The group delivered a 15-song set over 2 hours in length, featuring vintage material and tunes from "The Book Of Souls." On the road since late February, the veteran metal outfit have played 72 shows in 36 countries across six continents to over 1.5 million fans.
"We decided to finish the tour at Wacken as it is the ideal way to end this magical tour playing to 80,000 core metal fans at this legendary Metal festival," says Iron Maiden manager Rod Smallwood. "Wacken has become such as international event with many thousands of fans from many other countries around the world joining and celebrating with the German fans so it is perfect for the final show of a memorable tour.
"Everywhere we've played the fans have been amazing and the reaction to the new songs and stage show has been phenomenal. The band has loved every minute on stage.
"So when Wacken and ARTE asked us to consider a live stream of our performance there we jumped at the chance to give our fans an end of tour gift. Streaming this final show live globally allows us to thank the many fans we played to so far, and, for those who couldn't get to see us this time round, a chance to see just how spectacular the live concert is and what they missed!" Watch the show here.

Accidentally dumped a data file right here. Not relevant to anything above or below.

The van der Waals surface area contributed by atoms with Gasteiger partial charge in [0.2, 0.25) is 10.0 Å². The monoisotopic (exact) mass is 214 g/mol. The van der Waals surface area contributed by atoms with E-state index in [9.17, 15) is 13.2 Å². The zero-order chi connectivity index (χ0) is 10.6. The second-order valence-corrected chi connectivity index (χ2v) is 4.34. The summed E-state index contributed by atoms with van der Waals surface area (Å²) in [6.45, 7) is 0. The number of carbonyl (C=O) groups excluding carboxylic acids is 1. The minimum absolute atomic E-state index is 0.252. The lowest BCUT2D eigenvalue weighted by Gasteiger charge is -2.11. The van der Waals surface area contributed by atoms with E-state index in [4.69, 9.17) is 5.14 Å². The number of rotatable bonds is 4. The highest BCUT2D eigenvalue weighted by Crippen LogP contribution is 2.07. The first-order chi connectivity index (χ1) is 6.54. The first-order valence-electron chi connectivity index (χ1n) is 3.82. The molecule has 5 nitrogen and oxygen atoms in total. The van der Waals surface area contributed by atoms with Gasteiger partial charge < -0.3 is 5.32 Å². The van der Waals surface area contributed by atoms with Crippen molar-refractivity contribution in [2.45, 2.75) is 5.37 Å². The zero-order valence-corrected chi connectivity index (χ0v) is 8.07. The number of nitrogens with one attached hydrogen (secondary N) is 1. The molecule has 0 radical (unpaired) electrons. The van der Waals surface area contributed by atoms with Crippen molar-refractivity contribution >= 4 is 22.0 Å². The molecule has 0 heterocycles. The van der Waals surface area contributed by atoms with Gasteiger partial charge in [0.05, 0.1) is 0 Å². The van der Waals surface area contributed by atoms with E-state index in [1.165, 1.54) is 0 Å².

Part of a 32-song set, it was the Seattle band's first time playing the track in concert and they dedicated the occasion to one of its co-writers. "That was for Joe Perry," said frontman Eddie Vedder. "We're thinking about you."
Perry collapsed after he was seen stumbling off stage during a July 10 concert by The Hollywood Vampires in Coney Island, NY. According to source on the secene, the guitarist reportedly lost consciousness and apparently went into cardiac arrest, with police on the scene reviving him.
Following a hospital stay, Perry rejoined the supergroup - led by Alice Cooper and Johnny Depp - just 12 days later and played the final four dates of their summer tour.
The first Fenway Park show included several references to Boston Red Sox players, with the group dedicating "Faithfull" to David Ortiz, with Kevin Youkilis making a cameo appearance while former Red Sox pitcher Bronson Arroyo sang and played guitar on "Black." Check out the video here.